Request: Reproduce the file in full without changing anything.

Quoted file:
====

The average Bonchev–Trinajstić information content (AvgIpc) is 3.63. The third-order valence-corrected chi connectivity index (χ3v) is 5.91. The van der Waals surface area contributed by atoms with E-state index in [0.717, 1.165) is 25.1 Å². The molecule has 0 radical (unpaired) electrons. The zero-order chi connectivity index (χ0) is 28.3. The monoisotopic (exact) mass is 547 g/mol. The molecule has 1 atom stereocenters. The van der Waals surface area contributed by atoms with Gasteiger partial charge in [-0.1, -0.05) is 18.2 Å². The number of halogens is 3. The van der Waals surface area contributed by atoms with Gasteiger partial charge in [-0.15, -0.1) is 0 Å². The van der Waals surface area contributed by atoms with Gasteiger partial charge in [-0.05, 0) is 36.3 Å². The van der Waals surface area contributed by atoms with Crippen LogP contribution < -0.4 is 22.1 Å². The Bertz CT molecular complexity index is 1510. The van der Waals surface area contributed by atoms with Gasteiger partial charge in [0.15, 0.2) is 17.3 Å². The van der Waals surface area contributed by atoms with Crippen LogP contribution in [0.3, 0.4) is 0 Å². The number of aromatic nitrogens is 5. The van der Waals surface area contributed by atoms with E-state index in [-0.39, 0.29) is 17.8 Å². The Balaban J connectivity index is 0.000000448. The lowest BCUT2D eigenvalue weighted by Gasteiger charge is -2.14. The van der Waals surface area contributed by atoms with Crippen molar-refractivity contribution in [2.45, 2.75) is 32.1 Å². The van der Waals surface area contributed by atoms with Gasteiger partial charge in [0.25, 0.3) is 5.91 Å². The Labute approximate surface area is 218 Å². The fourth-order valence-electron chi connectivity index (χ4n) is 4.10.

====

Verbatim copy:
The average Bonchev–Trinajstić information content (AvgIpc) is 3.63. The third-order valence-corrected chi connectivity index (χ3v) is 5.91. The van der Waals surface area contributed by atoms with E-state index in [0.717, 1.165) is 25.1 Å². The molecule has 0 radical (unpaired) electrons. The zero-order chi connectivity index (χ0) is 28.3. The monoisotopic (exact) mass is 547 g/mol. The molecule has 1 atom stereocenters. The van der Waals surface area contributed by atoms with Gasteiger partial charge in [-0.1, -0.05) is 18.2 Å². The number of halogens is 3. The van der Waals surface area contributed by atoms with Gasteiger partial charge in [-0.15, -0.1) is 0 Å². The van der Waals surface area contributed by atoms with Gasteiger partial charge in [-0.05, 0) is 36.3 Å². The van der Waals surface area contributed by atoms with Crippen LogP contribution < -0.4 is 22.1 Å². The Bertz CT molecular complexity index is 1510. The van der Waals surface area contributed by atoms with Gasteiger partial charge in [0.15, 0.2) is 17.3 Å². The van der Waals surface area contributed by atoms with Crippen LogP contribution in [0.3, 0.4) is 0 Å². The number of aromatic nitrogens is 5. The van der Waals surface area contributed by atoms with E-state index in [-0.39, 0.29) is 17.8 Å². The Balaban J connectivity index is 0.000000448. The lowest BCUT2D eigenvalue weighted by Gasteiger charge is -2.14. The van der Waals surface area contributed by atoms with Crippen molar-refractivity contribution in [2.45, 2.75) is 32.1 Å². The van der Waals surface area contributed by atoms with Gasteiger partial charge in [0.25, 0.3) is 5.91 Å². The Labute approximate surface area is 218 Å². The fourth-order valence-electron chi connectivity index (χ4n) is 4.10.